New York State Bar Association
Fee sharing, law firm succession planning, service to other lawyers
Committee on Professional Ethics
Opinion 954 (1/11/13)
Topic: Law firm succession planning, fee-sharing, offering services to other lawyers.
Digest: A firm’s offering of succession/contingent planning services to other lawyers is neither an “advertisement” nor “solicitation” under the Rules. One attorney’s agreement to refer a matter to another attorney in the event of becoming unable to practice, would not create an association between the two attorneys for purposes of the fee-sharing rule either at the time such agreement is executed or triggered, unless and until the amount of work being transitioned to the second attorney becomes significant. An attorney’s successful efforts to cultivate a client relationship are not “services” under the fee-sharing Rule and thus not a legitimate basis for dividing fees proportionately.
Rules: 1.0(a) and (h), 1.5(g), 7.3(b).
1. A law firm proposes to offer the following service to solo practitioner “Planning Attorneys”: assist them in implementing a contingency, continuity and succession “Plan” in which the planning attorney contracts with an “Assisting Attorney” to perform certain functions for the Planning Attorney in the event of the Planning Attorney’s inability to practice.
2. The firm further proposes to target communications regarding the services at attorneys likely to be interested in the planning services.
3. The inquiring firm asks whether each proposed communication would be regulated as an “advertisement” under the Rules, and if so, whether it would be regulated as a “solicitation.” If a solicitation, the firm also asks whether it would nevertheless be permissible in certain alternative forms such as in-person, phone or mail.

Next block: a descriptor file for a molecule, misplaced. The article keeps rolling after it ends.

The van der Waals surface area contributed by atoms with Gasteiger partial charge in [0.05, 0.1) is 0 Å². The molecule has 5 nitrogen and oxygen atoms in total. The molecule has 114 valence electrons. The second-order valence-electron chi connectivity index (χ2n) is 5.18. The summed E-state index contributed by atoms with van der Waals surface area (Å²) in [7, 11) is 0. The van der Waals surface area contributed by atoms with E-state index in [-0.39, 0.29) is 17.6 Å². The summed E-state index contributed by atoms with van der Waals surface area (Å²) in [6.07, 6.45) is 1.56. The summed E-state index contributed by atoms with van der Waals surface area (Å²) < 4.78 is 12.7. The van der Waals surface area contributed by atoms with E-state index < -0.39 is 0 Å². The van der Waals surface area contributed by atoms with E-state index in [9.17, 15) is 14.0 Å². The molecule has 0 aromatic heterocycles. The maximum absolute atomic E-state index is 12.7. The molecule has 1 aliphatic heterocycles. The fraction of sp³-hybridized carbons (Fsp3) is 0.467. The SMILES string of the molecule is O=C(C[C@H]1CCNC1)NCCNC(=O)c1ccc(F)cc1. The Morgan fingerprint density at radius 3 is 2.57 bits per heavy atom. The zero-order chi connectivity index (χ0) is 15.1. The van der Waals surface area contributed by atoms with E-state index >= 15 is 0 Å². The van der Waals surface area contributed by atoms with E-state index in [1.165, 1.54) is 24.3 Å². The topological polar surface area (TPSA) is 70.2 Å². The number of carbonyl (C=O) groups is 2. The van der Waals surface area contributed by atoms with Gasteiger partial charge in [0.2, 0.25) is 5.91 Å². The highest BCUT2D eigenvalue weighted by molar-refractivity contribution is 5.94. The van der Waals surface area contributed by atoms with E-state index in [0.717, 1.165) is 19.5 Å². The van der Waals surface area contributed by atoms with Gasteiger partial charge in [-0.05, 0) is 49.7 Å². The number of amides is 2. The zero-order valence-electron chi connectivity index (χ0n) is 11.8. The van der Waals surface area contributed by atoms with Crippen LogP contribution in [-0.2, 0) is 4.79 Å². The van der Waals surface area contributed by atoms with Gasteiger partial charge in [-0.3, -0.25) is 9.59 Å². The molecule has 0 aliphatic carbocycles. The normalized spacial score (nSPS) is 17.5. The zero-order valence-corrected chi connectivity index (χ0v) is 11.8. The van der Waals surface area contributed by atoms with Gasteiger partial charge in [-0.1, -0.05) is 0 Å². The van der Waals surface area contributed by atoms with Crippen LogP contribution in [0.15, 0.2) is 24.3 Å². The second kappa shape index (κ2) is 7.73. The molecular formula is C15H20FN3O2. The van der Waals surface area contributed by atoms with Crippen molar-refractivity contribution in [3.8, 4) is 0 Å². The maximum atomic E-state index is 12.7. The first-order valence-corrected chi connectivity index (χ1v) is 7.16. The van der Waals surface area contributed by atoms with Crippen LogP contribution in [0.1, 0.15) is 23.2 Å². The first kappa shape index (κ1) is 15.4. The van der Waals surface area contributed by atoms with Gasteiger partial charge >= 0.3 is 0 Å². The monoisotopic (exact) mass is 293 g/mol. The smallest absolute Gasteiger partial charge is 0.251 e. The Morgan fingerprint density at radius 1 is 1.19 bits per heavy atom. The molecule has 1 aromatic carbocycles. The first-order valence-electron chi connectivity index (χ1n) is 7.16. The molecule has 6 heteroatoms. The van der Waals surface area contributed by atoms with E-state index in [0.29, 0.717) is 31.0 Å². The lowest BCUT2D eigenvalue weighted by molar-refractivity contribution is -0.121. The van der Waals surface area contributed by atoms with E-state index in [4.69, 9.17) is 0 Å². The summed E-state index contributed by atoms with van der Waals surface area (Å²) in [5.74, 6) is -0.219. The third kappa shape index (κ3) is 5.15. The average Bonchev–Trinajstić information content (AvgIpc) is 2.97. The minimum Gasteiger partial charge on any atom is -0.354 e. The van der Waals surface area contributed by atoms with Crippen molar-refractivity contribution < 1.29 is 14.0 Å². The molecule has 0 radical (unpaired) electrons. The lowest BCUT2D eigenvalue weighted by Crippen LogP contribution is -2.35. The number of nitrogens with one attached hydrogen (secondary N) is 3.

4. The firm also asks whether the execution of a Plan would thereby create an association between the Planning and Assistant Attorneys so that Rule 1.5(g) is not implicated, or, if not, whether such association would arise if/when the Planning Attorney becomes unable to practice and the Assisting Attorney steps in to assist the client.
5. Finally, the firm asks whether an attorney’s successful efforts to “cultivate” a client relationship qualify as “services” under Rule 1.5(g)(1) and are thus a legitimate basis for dividing fees so that the “proportion” takes into account such cultivation efforts.
6. Rule 1.0(a), the definition of “advertisement”, states that it “does not include communications to existing clients or other lawyers.” (Emphasis added). Because the contemplated communications would be solely to other lawyers, they would not constitute “advertisements.” Rule 7.3(b) states that a “solicitation” is “any advertisement” that meets certain criteria; in other words, it is a communication that not only meets the criteria for being an “advertisement” but also certain additional criteria. “By definition, a communication that is not an advertisement is not a solicitation.” Rule 7.3, Cmt. .
7. Because Rule 1.5(g) provides that “A lawyer shall not divide a fee for legal services with another lawyer who is not associated in the same law firm” the following question arises: would the Planning and Assisting Attorney become “associated in a law firm” for purposes of Rule 1.5(g), upon execution of a Plan or, if not, would they later become “associated in a law firm” when the Assisting Attorney, pursuant to the Plan, takes over a client matter for the Planning Attorney? We conclude that neither scenario, on its own, would give rise to association for purposes of Rule 1.5(g).